The Secret Sauce to a Superior Customer Experience
A superior customer experience is rare. I travel often. As a result, I live the best and worst customer experience’s companies have to offer. The poor examples outnumber the good.
For example, recently I was going from Minneapolis to NYC. The plane was late, and the attendants crabby. When I got to my hotel, the clerk seemed annoyed with me. He acted more tired than I was. Chalk one up for mediocre service. Maybe you take the corporate jet, and this is not a concern. But I am sure that you buy “stuff” with your money at a variety of places, and it does not take long to experience service breakdowns, does it?
Quickly customers everywhere encounter the following:
- Discourteous rude employees.
- Unresponsiveness zombie-like employees.
- Customer service reps that can’t make a decision.
- Excessive delays on the phone.
- Untrained employees.
- Too many options on phone calls.
- Lack of complaint resolution online and in-person.
- Dinosaur service policies that do not help.
- Confusing service options on websites.
- Automated chat services that cannot help and overall slow responses.
- Websites that are unresponsive or marketed products that are unavailable.
How do the above play out in organizations? For example, Target consistently is out of stock on items, and has website problems. Kroger employees seldom ask you if you need help, you must find someone to help. Delta Airlines employees never seem to be happy. They are like robots doing their jobs. Walmart stores are often dirty, the aisles are cluttered, and the employees going through motions. Comcast has continual technology problems. Wells Fargo has a poor reputation because of recent scandals. Customer support is not their priority.
This list could go on, but let’s not get depressed. Sometimes I wonder what these organizations are thinking. Did they plan for their employees to do a poor job? Do they just not know what to do? Do they care? Are they stupid?!
A Superior Customer Experience Pays
I receive the American Customer Satisfaction Indexes (ACSI) monthly reports. The average customer satisfaction rating is 77.0. This is a “C” grade at best. Currently, the overall rating for over 500 corporations took a dive to 73.4.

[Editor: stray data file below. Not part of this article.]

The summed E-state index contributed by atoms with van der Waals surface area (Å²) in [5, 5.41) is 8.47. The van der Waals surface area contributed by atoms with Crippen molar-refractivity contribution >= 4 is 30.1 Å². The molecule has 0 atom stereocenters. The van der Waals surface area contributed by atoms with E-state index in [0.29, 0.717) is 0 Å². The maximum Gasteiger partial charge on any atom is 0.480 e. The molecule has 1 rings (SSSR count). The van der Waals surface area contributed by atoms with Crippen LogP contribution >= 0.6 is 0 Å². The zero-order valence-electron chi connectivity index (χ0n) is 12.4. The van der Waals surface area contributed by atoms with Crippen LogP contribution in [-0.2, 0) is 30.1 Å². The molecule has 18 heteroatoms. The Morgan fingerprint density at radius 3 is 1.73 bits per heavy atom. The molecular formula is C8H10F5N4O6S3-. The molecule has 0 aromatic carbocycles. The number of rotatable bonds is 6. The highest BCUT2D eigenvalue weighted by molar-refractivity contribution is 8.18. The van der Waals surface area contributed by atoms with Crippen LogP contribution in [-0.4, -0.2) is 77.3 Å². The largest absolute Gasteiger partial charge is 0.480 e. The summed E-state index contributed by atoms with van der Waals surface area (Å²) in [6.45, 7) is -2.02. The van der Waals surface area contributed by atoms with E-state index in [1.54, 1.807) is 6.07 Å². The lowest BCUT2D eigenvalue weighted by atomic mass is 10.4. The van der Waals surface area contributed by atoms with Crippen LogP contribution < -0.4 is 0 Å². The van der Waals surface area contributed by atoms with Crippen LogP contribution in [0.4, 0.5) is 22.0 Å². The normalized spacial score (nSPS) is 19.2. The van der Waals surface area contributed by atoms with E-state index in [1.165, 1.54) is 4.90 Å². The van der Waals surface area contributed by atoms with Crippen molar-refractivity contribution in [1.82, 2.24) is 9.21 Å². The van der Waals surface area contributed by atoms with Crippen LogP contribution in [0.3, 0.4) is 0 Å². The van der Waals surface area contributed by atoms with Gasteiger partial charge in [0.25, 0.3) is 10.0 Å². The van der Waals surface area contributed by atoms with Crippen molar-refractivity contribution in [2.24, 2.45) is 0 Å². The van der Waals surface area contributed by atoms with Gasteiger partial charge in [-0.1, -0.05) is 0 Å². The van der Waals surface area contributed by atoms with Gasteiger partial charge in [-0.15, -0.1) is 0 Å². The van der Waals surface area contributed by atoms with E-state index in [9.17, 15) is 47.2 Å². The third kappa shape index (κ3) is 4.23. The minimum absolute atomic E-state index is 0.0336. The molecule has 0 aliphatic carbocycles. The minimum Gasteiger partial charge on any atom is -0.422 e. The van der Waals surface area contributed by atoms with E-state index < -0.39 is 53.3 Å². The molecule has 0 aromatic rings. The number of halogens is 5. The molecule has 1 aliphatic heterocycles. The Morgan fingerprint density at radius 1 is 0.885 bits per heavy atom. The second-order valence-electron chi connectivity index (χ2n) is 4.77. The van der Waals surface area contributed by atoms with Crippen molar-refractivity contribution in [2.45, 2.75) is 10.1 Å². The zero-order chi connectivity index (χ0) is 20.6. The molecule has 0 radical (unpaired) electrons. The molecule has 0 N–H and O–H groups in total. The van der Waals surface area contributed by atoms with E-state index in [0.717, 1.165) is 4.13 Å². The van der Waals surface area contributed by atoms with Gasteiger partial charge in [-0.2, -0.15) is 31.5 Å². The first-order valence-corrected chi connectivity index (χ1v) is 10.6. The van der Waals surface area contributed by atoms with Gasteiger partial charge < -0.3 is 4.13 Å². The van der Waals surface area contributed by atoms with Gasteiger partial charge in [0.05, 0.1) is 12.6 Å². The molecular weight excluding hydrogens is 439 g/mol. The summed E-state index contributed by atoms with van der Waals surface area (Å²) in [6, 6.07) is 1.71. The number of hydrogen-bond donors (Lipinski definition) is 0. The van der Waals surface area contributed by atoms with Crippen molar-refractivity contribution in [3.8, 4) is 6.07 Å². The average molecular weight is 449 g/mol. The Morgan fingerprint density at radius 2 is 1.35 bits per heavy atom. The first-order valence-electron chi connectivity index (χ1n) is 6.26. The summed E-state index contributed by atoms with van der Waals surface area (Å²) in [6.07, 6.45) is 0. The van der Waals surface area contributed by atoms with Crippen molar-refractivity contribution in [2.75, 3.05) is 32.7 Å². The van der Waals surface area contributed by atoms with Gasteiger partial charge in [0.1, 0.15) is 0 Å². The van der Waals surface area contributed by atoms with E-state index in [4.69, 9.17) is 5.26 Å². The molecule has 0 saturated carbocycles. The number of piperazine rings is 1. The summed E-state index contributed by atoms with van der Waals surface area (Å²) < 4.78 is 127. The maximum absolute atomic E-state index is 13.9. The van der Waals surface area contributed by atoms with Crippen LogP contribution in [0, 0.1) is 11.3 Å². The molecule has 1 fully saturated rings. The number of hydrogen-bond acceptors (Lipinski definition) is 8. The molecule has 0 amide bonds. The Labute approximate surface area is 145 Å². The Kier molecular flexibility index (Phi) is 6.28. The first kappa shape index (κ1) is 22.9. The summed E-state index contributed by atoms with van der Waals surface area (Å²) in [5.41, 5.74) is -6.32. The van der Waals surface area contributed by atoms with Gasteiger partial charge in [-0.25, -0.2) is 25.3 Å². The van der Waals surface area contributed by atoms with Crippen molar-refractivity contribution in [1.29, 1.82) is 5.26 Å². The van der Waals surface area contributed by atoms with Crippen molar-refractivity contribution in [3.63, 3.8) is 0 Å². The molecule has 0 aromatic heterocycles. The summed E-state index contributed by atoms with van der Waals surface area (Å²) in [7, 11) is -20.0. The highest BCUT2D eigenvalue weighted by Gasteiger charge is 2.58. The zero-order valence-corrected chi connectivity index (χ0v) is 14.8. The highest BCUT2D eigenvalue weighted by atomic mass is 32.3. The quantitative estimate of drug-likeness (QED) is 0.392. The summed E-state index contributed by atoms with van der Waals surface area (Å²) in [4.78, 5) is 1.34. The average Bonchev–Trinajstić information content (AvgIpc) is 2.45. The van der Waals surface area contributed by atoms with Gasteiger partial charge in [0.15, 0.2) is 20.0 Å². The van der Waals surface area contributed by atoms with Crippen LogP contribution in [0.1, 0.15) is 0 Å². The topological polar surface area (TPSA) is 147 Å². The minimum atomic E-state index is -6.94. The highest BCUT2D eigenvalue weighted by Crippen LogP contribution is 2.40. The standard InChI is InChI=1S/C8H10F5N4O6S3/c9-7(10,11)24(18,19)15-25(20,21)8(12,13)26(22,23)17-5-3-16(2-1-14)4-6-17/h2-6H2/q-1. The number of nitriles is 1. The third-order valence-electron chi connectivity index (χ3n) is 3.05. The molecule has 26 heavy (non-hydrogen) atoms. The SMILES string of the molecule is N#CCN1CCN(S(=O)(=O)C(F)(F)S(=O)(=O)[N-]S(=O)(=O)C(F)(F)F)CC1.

Consequently, I wouldn’t give the two companies mentioned above that high a rating. It’s too bad that so many companies have poor service or, at best, average service. Research shows us that the top service companies have higher sales growth and profits over time. Check out the PIMS Database, US Office of Consumer Affairs, Forrester, Bain and ACSI. Intuitively, we all know it is common sense. Furthermore, companies with awesome service have higher customer loyalty and financial success. Superior service pays.
Keys to the Secret Sauce for a Superior Customer Experience
Instead of working to improve, it seems like everyone keeps surveying customers for even more feedback. However, little changes. Or, they keep adding new technology to fix things, but all the new stuff creates additional problems.
Companies need to stop spending millions of dollars on customer surveys for data that isn’t used. Instead, why not invest in applying the data to create customer driven processes and teams? It is obvious that few companies do this. Why not survey and measure less. Then, spend significantly more time and money improving, updating, and changing processes. And training, coaching, recognizing, and supporting your employee teams so they become superstars.
Secret Sauce #2 Ingredient
What if company managers treated the employees like Olympic athletes? In our technology driven society this next sentence may be a radical thought. Become people focused, not system focused. Imagine if we made employees the heroes of the business? They would come up with super ideas for improvement. In addition, I believe they would serve customers in grand style, don’t you? They would do it because they want to not that they have to. These are the two ingredients to the “secret sauce” for a superior customer experience that so many companies have discounted or forgotten.
Pulling It All Together
Finally, Jeff Bezos of Amazon says, “If you do build a great experience, customers tell each other about that. Word of mouth is very powerful.” Walt Disney added, “Do what you do so well that they will want to see it again and bring their friends.” I just had to share these words of wisdom. I hope you or your organization consider the secret sauce to a superior customer experience. Your career and your company’s survival may depend on it.
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